# An LLL Algorithm with Quadratic Complexity

• Download: Full version in pdf, SIAM J. of Computing. This supersedes the former proceedings version, which appeared at EUROCRYPT 2005.
• Authors: Phong Q. Nguyen and Damien Stehlé
• Abstract: The Lenstra--Lenstra--Lov\'asz lattice basis reduction algorithm (called LLL or L^3) is a fundamental tool in computational number theory and theoretical computer science, which can be viewed as an efficient algorithmic version of Hermite's inequality on Hermite's constant. Given an integer d-dimensional lattice basis with vectors of Euclidean norm less than~$B$ in an $n$-dimensional space, the ${\rm L}^3$~algorithm outputs a reduced basis in~$O(d^3n\,{\rm log}\,B\cdot\mathcal{M}(d\,{\rm log}\,B))$ bit operations, where~$\mathcal{M}(k)$ denotes the time required to multiply $k$-bit integers. This worst-case complexity is problematic for applications where $d$ or/and ${\rm log}\,B$ are often large. As a result, the original ${\rm L}^3$~algorithm is almost never used in practice, except in tiny dimension. Instead, one applies floating-point variants where the long-integer arithmetic required by Gram--Schmidt orthogonalization is replaced by floating-point arithmetic. Unfortunately, this is known to be unstable in the worst case: the usual floating-point ${\rm L}^3$~algorithm is not even guaranteed to terminate, and the output basis may not be ${\rm L}^3$-reduced at all. In this article, we introduce the ${\rm L}^2$~algorithm, a new and natural floating-point variant of the ${\rm L}^3$~algorithm which provably outputs ${\rm L}^3$-reduced bases in polynomial time $O(d^2n(d+{\rm log}\,B)\,{\rm log}\,B\cdot\mathcal{M}(d))$. This is the first ${\rm L}^3$~algorithm whose running time (without fast integer arithmetic) provably grows only quadratically with respect to ${\rm log}\,B$, like Euclid's gcd algorithm and Lagrange's two-dimensional algorithm.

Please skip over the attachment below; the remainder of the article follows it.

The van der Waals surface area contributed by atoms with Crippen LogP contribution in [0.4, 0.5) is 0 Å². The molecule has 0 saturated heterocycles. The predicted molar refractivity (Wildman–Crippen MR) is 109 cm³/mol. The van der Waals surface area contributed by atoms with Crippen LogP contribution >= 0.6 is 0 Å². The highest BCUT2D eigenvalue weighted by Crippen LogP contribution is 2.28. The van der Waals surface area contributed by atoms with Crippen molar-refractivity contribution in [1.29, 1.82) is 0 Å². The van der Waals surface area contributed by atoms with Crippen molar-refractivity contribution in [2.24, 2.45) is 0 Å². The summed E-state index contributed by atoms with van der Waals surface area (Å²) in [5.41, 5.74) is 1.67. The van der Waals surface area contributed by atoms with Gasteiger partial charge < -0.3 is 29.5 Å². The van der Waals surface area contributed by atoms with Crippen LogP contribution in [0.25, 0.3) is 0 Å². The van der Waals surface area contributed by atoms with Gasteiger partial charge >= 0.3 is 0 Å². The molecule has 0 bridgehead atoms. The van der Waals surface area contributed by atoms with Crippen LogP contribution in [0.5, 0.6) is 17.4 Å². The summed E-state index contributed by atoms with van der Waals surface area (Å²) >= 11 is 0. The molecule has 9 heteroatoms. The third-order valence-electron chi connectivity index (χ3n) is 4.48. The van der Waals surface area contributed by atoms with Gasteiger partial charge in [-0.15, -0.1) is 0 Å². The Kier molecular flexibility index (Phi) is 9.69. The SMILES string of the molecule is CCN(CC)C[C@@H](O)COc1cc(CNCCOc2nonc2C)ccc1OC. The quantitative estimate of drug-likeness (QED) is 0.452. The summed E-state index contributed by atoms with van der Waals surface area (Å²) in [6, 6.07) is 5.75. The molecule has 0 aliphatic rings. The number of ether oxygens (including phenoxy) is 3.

• Bibtex: @article{NgSt09, title={An {LLL} Algorithm with Quadratic Complexity}, author={P. Q. Nguyen and D. Stehl\'e}, journal={SIAM J. of Computing}, volume={ 39}, number= 3, pages = {874–-903}, year=2009 }